Valium Addiction and Withdrawal
Valium is a benzodiazepine class of drug, with sedative, hypnotic, anxiolytic, anticonvulsant, amnesic and muscle relaxant properties. Valium was first introduced in 1963 and is currently available as diazepam. The drug was a modification of the first benzodiazepine, Librium, and today is used in the treatment of anxiety. Valium has totally replaced the barbiturates as the drug of choice for decreasing anxiety. Valium has a relatively lower abuse potential and relatively fewer adverse reactions. Valium is considered a minor tranquilizer. For the past 40 years, valium has been most often used for the short-term relief of moderate-severe, disabling anxiety or insomnia. Long-term use can be associated with the development of tolerance, physiological and psychological dependency. Valium is believed to interact with the GABA receptor; GABAA; the activation of which decreases neuronal activity.
Although valium is extremely effective in the management of anxiety disorders, it has the potential for abuse and may cause physical dependence or addiction. Intentional abusers of valium usually have other substance abuse problems. Valium is usually a secondary drug of abuse, used mainly to potentiate the high received from another drug or to diminish the adverse effects of other drugs. However, even legitimate, therapeutic usage of valium carries with it an innate risk of addiction and physical/psychological dependence. Tolerance to valium can develop rapidly with daily or frequent use. Generally, tolerance to the hypnotic and sedative effects occurs within days, however, tolerance to the anxiolytic effects of valium, rarely, if ever, occurs. Long-term valium usage generally leads to some form of dependence. Studies show that up to half of patients prescribed valium for 6 months or more, become physically dependent to the drug.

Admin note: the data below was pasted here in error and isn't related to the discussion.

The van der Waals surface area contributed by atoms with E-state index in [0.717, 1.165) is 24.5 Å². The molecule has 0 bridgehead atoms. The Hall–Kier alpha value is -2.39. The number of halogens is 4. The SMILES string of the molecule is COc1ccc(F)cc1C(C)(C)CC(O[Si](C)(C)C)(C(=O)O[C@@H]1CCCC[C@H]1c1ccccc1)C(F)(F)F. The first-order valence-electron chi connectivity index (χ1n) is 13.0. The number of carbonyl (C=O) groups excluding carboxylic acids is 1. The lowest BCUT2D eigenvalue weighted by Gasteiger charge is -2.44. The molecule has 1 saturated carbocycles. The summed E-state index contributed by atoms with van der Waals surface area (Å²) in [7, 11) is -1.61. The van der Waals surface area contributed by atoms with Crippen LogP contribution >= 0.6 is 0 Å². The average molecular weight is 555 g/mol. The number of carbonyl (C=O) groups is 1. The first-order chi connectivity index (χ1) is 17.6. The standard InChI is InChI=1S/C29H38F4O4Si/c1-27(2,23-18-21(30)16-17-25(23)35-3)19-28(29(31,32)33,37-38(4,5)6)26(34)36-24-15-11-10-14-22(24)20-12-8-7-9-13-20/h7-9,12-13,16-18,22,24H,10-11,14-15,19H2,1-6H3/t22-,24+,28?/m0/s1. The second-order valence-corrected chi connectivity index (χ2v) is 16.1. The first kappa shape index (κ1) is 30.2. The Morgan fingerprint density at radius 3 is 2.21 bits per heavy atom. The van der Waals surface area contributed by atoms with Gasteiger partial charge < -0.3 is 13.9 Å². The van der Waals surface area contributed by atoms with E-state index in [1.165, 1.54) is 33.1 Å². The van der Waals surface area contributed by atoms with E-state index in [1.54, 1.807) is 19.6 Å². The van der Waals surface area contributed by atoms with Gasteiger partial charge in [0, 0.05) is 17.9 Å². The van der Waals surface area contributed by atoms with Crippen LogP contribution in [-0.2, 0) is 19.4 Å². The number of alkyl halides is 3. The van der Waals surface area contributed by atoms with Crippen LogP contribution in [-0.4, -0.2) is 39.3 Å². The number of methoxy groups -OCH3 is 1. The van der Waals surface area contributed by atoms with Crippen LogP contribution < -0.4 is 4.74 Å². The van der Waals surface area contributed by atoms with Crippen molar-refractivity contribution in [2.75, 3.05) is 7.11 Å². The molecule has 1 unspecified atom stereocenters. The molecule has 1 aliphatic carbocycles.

Dependence is a risk factor that comes with the drugs. This happens when the patients, after getting relief, continues to take it under the impression that they cannot live without their daily dose. Once used to it, they make it a habit to have a Valium every few hours. And if they stop it suddenly, they feel like the old problem returns. Sometimes when the drug stops working, tolerance builds and they increase the dosage without consulting the doctor. By now, actually their problem is not anxiety or insomnia, but that they are unaware that the real problem is benzodiazepine dependency. Symptoms seen among the addicts mainly are high levels of anxiety, insomnia, tension, tremors, and fatigue.
As with any drug or alcohol addiction, the success of withdrawal therapy depends on the severity of the addiction and the degree to which the addict is willing to comply with a treatment plan. The length of time the drug has been taken as well as the dosage used can alter the overall success of programs. Common therapies include counseling, group therapy, and residential treatment programs. Valium addiction is viewed and taken as seriously as addiction to any illicit or illegal drug. For people who are addicted, it is often difficult for them to accept that they are an addict in the same way as someone addicted to heroin or cocaine.